Johnson & Johnson Vaccine | Millions of volumes produced by an unusable American factory

Johnson & Johnson Vaccine |  Millions of volumes produced by an unusable American factory

(Washington) U.S. health officials said Friday that “multiple volumes” of the Johnson & Johnson Covid 19 vaccine, manufactured at the Baltimore plant several weeks ago, should be rejected.


According to New York Times, This result is about 60 million volumes.

Control trials in March already revealed that 15 million doses of Johnson & Johnson vaccine had been wasted at the plant, which is managed by partner Emergent Bio Solutions.

In addition to the Johnson & Johnson vaccine, AstraZeneca was also manufactured there, and the products used in the second compound were mixed incorrectly with the first, contaminating these 15 million doses and making them unusable. They never left the factory to distribute, they promised the authorities at the time.

The U.S. Medicines Agency (FDA) then sent experts to the site and inspected the premises and the remaining quantities.

On Friday, the agency finally gave the green light to “two batches” of Johnson & Johnson vaccines manufactured at the plant that could be “exported to the United States or overseas.” This equates to 10 million volumes, a source familiar with the matter told AFP.

On the contrary, he said, “the FDA has determined that many places cannot be used.” According to New York Times, These are 60 million doses, for which the agency informed the company that they should be rejected.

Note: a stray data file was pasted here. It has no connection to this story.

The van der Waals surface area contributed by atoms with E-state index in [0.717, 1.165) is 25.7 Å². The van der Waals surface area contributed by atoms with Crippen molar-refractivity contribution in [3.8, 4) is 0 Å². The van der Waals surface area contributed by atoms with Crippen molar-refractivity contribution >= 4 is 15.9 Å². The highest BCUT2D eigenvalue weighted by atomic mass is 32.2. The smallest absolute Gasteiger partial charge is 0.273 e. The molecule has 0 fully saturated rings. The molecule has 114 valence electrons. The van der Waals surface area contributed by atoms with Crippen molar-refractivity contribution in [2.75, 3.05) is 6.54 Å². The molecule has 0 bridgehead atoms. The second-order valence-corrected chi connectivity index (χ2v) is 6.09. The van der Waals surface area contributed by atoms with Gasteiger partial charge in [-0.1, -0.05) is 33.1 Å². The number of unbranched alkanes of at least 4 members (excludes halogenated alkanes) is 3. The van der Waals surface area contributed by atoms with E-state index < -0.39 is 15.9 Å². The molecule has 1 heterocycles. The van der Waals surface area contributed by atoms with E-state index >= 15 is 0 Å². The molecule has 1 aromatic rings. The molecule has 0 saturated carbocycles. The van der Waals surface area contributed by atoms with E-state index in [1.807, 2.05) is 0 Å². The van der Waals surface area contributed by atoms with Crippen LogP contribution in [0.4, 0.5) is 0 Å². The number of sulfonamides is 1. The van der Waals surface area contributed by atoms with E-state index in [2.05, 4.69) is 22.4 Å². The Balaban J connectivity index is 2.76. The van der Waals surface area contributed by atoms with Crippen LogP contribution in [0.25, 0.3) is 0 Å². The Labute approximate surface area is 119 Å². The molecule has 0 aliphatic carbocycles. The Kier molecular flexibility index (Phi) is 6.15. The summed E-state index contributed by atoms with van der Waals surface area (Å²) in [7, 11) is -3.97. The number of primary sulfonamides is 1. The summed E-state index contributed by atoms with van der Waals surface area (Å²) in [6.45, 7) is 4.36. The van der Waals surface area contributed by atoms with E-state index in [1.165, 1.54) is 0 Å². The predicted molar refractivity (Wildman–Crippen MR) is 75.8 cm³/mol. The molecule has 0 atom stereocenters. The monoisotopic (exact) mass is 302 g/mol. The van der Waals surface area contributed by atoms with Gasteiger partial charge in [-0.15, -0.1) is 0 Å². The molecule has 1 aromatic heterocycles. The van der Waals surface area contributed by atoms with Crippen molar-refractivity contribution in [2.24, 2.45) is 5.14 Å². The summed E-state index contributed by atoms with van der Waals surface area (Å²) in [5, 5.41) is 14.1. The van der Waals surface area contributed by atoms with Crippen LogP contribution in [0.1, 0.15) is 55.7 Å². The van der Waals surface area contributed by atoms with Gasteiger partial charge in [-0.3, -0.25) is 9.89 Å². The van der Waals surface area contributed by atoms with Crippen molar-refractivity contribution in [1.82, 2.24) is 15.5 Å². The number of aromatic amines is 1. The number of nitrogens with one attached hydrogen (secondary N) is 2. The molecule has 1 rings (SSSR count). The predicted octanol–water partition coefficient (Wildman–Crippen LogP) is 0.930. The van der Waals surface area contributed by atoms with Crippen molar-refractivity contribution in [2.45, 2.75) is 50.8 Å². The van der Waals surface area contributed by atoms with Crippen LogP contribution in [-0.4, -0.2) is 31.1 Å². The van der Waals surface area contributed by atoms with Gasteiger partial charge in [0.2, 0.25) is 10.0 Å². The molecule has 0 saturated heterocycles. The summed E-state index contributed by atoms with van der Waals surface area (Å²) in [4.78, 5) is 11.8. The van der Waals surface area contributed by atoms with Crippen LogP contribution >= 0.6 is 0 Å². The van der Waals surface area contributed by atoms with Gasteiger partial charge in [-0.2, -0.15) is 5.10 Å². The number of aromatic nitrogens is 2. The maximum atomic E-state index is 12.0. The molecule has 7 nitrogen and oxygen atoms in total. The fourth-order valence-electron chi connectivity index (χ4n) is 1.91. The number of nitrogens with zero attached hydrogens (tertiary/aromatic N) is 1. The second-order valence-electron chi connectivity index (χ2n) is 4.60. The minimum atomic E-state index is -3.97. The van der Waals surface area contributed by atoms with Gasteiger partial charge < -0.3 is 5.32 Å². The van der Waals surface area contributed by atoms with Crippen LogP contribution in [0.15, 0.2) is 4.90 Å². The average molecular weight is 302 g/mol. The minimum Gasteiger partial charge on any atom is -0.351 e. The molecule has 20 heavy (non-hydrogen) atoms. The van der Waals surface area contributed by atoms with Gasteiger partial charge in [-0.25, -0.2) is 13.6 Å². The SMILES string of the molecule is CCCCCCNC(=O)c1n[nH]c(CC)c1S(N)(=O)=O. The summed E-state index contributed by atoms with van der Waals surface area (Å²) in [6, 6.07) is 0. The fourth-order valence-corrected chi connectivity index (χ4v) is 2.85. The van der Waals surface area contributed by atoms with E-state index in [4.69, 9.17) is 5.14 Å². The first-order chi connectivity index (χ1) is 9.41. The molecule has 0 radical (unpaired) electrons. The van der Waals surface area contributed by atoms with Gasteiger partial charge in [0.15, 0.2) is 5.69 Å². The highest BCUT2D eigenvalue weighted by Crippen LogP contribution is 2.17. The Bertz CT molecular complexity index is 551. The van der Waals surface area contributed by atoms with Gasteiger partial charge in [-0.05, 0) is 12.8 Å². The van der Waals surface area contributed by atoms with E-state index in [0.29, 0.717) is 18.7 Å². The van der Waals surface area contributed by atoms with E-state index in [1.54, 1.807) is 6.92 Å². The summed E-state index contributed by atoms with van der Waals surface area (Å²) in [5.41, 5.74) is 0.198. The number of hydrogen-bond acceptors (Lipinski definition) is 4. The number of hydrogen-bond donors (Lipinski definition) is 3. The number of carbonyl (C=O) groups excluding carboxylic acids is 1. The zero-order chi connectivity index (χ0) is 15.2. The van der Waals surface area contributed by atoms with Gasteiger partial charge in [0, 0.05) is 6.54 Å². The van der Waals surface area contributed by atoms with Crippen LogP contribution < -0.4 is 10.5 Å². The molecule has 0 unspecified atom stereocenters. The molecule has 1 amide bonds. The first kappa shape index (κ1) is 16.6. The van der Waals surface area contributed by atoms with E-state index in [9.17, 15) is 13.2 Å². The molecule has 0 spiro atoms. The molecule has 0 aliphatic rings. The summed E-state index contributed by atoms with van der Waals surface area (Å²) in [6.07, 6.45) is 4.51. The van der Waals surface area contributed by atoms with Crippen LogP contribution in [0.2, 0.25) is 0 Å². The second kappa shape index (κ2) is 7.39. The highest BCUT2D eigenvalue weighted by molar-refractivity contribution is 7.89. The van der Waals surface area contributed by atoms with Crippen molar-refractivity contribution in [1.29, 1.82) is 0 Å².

“Additional locations are still being explored,” the FDA said.

Production of the Astrogenega solution has been permanently withdrawn from the plant, and Johnson & Johnson vaccine has been suspended there pending a decision by health officials.

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The FDA said Friday it was “not yet ready” to resume production there, and would continue to work with officials at Johnson & Johnson & Emerging Bio Solutions to resolve the issues there.

In addition, at least 60 million sizes of Astrogenega produced at this plant are still waiting to send green light from FDA. A total of 80 million doses are expected to be delivered by the end of June, and the U.S. administration has promised to donate these amounts to vulnerable countries, mostly via the Kovacs sharing device.

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About the Author: Cory Weinberg

Cory Weinberg covers the intersection of tech and cities. That means digging into how startups and big tech companies are trying to reshape real estate, transportation, urban planning, and travel. Previously, he reported on Bay Area housing and commercial real estate for the San Francisco Business Times. He received a "best young journalist" award from the National Association of Real Estate Editors.

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